In 1943, the government gave you a questionnaire and asked “Are you willing to go into combat and fight for America?” Some, like my uncle and father, had the courage to say “No. Hell no! We will not fight until our constitutional rights are restored!” Many of you were sent to Tule Lake, an especially harsh, high security concentration camp.
Others had the courage to say, “Yes. Hell yes! Many, like Yori Wada, former chair of the UC Regents, served as scouts, code-breakers and translators in the Pacific. Many others joined the 100th/442nd, the Japanese American Regimental Combat Team and fought in Europe and became the most decorated Regimental Combat Team in history.
And today, we pay special tribute to those who never returned.
To those who fought and fell at Anzio, Salerno, Monte Casino. To the hundreds of men who were killed or wounded while saving the Texas Lost Battalion. We know how the Nisei broke through the Gothic Line. Two attempts to break through had already failed. The 100th/442nd decided to try. One night, for eight hours, they climbed up a 4,000-foot cliff face to get behind the Germans and break the Gothic Line.
They climbed quietly.
They could only hear each other breathing.
But every once in a while they felt a gust of wind.
And they knew that one of their friends had lost his grip and was falling.
The men who fell knew that if they cried out everyone would be slaughtered, so they fell to their deaths silently.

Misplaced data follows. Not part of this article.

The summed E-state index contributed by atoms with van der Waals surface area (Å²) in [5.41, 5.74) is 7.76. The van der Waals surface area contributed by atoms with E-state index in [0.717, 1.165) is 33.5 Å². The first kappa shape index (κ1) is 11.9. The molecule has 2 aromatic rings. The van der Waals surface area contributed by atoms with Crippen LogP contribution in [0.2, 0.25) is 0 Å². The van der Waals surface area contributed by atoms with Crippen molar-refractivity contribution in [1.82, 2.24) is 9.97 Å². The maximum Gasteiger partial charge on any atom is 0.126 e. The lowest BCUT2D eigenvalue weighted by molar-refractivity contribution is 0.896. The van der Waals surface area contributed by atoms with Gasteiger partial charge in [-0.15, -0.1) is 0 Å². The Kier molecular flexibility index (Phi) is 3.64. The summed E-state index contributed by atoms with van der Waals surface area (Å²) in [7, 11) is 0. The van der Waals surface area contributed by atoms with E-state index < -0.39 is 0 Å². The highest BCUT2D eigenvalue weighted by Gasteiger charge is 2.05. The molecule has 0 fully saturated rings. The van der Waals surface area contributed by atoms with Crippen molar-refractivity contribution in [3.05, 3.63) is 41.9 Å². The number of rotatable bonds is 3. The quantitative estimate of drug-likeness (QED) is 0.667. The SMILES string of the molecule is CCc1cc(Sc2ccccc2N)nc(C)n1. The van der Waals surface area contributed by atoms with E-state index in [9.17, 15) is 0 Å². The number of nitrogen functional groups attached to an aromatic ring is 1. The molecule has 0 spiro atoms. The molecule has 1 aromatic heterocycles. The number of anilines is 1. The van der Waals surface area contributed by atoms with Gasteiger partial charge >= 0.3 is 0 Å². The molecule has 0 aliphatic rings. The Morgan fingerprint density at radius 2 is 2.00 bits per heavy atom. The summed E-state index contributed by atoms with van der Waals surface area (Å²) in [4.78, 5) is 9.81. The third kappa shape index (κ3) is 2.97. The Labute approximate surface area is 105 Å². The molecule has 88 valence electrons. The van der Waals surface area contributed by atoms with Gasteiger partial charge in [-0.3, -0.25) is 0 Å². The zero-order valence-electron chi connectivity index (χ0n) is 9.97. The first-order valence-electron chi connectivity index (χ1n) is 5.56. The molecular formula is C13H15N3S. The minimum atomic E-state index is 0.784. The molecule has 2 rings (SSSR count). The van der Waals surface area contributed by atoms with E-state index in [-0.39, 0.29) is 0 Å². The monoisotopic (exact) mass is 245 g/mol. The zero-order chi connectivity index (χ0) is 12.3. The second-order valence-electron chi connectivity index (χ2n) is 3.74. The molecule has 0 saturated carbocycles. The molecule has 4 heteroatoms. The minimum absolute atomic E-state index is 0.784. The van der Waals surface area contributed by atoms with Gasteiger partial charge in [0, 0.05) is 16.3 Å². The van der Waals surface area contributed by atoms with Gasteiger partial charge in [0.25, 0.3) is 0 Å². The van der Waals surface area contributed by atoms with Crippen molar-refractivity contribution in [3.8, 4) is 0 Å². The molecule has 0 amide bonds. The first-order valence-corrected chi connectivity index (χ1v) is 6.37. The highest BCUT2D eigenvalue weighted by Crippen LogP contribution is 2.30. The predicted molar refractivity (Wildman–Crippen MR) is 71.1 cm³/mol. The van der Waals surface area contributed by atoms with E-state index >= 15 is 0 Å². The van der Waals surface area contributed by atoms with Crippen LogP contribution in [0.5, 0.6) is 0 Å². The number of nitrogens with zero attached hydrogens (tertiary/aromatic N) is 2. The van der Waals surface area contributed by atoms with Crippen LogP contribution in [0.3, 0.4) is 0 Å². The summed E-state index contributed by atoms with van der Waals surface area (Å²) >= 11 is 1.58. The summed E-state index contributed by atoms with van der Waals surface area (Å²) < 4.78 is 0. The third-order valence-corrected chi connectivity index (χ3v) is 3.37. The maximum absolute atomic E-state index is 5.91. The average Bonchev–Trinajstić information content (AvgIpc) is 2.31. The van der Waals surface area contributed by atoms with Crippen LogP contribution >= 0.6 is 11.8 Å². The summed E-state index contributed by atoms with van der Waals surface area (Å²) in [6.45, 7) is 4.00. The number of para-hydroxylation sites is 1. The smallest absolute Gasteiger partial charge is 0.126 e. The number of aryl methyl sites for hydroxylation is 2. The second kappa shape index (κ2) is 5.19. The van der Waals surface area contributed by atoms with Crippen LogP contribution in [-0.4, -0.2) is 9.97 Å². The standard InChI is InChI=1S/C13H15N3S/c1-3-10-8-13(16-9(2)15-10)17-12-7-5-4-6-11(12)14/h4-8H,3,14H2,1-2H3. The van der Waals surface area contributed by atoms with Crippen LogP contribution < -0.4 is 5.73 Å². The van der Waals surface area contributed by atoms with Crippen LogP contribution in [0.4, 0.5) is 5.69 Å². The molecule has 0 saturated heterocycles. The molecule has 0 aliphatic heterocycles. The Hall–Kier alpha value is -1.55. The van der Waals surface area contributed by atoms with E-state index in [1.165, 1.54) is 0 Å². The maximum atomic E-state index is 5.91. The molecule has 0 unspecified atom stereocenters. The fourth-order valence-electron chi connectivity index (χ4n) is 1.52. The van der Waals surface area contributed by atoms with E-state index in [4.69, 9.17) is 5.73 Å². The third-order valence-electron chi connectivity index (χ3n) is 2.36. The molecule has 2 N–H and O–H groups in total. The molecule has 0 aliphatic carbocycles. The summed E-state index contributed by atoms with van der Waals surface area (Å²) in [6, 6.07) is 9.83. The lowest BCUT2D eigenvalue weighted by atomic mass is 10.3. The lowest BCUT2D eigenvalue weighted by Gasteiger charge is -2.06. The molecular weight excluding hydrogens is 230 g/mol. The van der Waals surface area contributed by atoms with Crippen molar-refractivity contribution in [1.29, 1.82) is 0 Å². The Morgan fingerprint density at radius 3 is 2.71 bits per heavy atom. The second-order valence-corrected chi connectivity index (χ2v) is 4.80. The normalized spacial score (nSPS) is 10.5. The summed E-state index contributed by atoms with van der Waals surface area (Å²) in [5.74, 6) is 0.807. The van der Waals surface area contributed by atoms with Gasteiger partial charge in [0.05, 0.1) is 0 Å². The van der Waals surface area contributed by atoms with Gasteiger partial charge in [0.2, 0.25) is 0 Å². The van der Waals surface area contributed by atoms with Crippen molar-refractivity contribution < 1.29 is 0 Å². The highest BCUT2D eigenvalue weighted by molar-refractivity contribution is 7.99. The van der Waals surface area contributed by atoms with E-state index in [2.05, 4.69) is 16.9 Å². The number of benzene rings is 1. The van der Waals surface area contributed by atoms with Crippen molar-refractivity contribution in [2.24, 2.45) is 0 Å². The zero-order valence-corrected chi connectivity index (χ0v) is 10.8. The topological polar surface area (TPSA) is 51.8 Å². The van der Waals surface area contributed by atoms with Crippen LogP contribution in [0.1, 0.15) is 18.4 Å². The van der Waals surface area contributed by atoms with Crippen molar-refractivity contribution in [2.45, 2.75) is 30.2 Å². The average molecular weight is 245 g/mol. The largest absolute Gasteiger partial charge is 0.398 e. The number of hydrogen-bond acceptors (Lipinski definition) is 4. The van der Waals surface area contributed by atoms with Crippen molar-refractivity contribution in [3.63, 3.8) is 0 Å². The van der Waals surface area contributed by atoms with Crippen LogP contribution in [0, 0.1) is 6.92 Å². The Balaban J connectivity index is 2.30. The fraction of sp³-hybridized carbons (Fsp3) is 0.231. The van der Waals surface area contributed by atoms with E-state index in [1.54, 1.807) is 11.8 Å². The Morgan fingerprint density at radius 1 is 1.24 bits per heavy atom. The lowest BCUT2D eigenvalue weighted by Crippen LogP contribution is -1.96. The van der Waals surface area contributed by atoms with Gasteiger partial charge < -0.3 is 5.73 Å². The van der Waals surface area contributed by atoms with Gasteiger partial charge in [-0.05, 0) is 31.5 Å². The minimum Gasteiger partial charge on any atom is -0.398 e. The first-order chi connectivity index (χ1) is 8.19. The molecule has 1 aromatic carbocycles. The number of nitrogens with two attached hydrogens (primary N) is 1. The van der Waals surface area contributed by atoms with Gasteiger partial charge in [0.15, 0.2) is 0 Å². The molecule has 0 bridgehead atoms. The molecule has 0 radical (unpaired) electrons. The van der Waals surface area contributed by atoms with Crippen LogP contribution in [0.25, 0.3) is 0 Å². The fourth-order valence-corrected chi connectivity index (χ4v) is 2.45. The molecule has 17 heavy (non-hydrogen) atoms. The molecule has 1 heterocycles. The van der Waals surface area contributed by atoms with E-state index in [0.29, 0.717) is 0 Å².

After the war, you came home to start your lives again. America was characterized then, as now, by violence and prejudice, compassion and generosity.
One of the Nisei we are honoring today, Grace Amemiya, pursued her nursing career and served in an Army hospital in Iowa caring for wounded GIs.
The hospital director worried about her safety, because former POWs would be returning from Japan for treatment at the hospital and said that he would provide her with escorts.
But, the GIs she cared for, those who could walk said, “No, we will escort Grace wherever she needs to go.”
With incredible forbearance and fortitude you rebuilt our homes and our communities.
Throughout your lives, you guided yourselves by one simple precept: “Kodomo no tame ni.”
Kodomo no tame ni. ”For the sake of the children.”
For our sake.
You taught us, by example, the importance of hard work, sacrifice and service. You helped us build our lives upon your lives. Everything we have accomplished all the happiness we have felt was made possible by your sacrifices by your strength and resolve.
For all that you have given us, we thank you from the bottom of our hearts.
Kokoro kara, Arigato gozaimasu.
Patrick Hayashi is the former associate president of the University of California system.